The Invisible Man by Ralph Ellison Essay
- Date:Jul 23, 2019
- Category:Invisible Man
In Alison’s Novel the invisible man is depicted as a sane and principled individual who, in his life beneath the New York City, might speak for all the sane people doing the best they can in the insane world. In chapter 25 when the author meets the wrath of Ras, he is faced with the prospect of death. The narrator makes a decision that he is better off alive in his “absurdity” than die for someone else’s. In this context, absurdity plays an important aspect in annoying the narrator’s character. The world is presented as being absurd that is with lots of labor yet without concrete value ( Ellison 581). Therefore, the narrator is a principled man who affirms his worth amidst an absurd world.
The narrator’s realization of the universe’s absurdity makes him ready to write his autobiography and at the end of epilogue denounce his invisibility. He realizes that it is his only finding his identity that gives meaning to his life and that living to meet other people’s expectation can be destructive. By throwing Ras spear back at him emphasize the fact that he refuses to be subject to other people’s demand and commits himself to the task proclaiming his identity.
This realization of the world absurdity also gave the narrator a new meaning to his dying grandfather’s advice. Noting an aspect of affirmation from his grandfather’s advice, the narrator contemplates in the epilogue if to agree ’em to death” may mean not to participate in an absurd deception of an individual’s life but instead confirm to the world, with an intention of making it a better place hence fight those who may wish to cause harm to the world. The experience with Ras was a moment of growth for the narrator. The novel begins with him living underground probably as a cowardly act because of the oppression he faced in the hands of the brotherhood. Hiding from the absurd of the world where people mainly tend to objectify him. The narrator has, for example, been used by the brotherhood as an abstract symbol. He has been used as a tool to dupe other followers into a blind loyalty to an absurd ideology. He remained faithful to the organization even when he realized that brotherhood were hiding lots of secrets from his, An a elegance that makes him a traitor to his own heritage since he was working for the people who destroyed his fellow blacks. His allegiance to this organization also made him a part of the group who destroyed the black society in New York. His experience with Ras makes him grow past being used as an object. He speaks for people like Sybil who instead of rising above of the manipulation and defining her identity rise to pass the same treatment to the narrator by trying to objectify him.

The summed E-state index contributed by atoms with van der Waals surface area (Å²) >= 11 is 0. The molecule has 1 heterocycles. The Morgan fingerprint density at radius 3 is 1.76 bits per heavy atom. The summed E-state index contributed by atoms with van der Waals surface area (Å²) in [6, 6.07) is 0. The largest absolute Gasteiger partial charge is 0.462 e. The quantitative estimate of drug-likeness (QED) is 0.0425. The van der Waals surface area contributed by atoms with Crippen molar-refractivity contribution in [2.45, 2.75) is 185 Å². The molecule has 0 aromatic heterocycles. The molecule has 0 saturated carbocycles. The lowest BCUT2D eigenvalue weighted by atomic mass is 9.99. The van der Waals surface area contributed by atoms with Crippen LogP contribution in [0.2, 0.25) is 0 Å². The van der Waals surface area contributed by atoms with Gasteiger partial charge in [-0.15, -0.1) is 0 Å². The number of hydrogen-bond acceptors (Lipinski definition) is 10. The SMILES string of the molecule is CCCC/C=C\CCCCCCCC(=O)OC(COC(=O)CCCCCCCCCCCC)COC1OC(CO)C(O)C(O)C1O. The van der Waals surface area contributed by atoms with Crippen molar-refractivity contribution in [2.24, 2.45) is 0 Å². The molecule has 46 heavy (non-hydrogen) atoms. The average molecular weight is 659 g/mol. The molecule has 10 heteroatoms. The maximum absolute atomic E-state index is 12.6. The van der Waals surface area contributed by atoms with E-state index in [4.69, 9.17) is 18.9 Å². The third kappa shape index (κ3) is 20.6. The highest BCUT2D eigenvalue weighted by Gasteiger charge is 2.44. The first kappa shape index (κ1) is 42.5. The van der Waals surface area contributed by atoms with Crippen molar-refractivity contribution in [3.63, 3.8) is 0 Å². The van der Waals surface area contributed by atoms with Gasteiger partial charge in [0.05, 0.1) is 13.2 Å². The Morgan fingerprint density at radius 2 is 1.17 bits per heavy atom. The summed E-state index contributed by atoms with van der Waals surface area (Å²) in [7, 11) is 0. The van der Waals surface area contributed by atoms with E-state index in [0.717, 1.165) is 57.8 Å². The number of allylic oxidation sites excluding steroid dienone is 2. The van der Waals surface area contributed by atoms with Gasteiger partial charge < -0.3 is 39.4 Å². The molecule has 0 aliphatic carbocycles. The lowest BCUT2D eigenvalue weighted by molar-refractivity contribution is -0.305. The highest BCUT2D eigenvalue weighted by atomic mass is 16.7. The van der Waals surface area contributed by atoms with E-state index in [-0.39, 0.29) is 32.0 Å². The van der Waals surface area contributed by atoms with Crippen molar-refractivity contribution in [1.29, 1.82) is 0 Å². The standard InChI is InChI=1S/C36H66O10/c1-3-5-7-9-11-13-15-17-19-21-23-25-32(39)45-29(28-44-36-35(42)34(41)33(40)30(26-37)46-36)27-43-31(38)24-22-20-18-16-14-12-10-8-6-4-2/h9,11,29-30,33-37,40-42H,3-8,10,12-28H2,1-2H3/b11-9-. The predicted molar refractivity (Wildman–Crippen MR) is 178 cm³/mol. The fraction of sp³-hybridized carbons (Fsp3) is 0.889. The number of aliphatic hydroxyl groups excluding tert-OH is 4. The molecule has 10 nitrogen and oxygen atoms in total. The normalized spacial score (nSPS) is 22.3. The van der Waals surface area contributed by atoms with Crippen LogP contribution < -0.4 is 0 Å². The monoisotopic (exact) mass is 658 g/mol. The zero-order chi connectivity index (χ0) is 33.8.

The narrator’s declaration that his hibernation is over establishes some form of growth and maturity in the author (Ellison 581). Some form of rebirth. In his hiding time, the narrator learned from experience. The narrator is determined to redefine his life without considering other people’s experience. He has discovered that the world cannot exist on a single ideology like a brotherhood’s school of thought. He states that the society with many individuals must reflect the diversity of its existence. Another courageous act that acts as the narrator’s turning point is when he burns the briefcase and all its content. The briefcase and the contents represented the period in the narrator’s life when his identic was defined by other’s opinion.
The briefcase contained things like paper with his title as a brotherhood follower, Somba doll and its invisible strings and a letter from an anonymous warning him affirm himself too much. All this represented the manipulation faced by the narrator. As such, the narrator even when he flees the streets while carrying a briefcase, he cannot find safety because he has carried a figurative burden. As he runs, he carries the baggage of stereotypes and prejudices. Therefore, when he burns the contest of the briefcase and briefcase itself, he finally let go of his past, of being defined by people. He gives such lessons to everyone, the blacks whose lives are defined by their white counterparts and everyone living in an insane world trying to do the right thing.
The novel comes to a conclusion with the narrator confused about his identity. However, he still is optimistic to regard his complexity and to honor his individual responsibility to the society that is to help make it a better place. Ellison presents the invisible man as a principled man who in his home beneath New York City speaks for other sane people who are facing the same fate of manipulation and being objectified due to their skin color or tribe or gender. He speaks to people whose identities have been defined to rise against such oppression and fight to define their meaning to life.
Ellison, Ralph. Invisible Man. Manhattan: Knopf Doubleday Publishing Group,2010.print.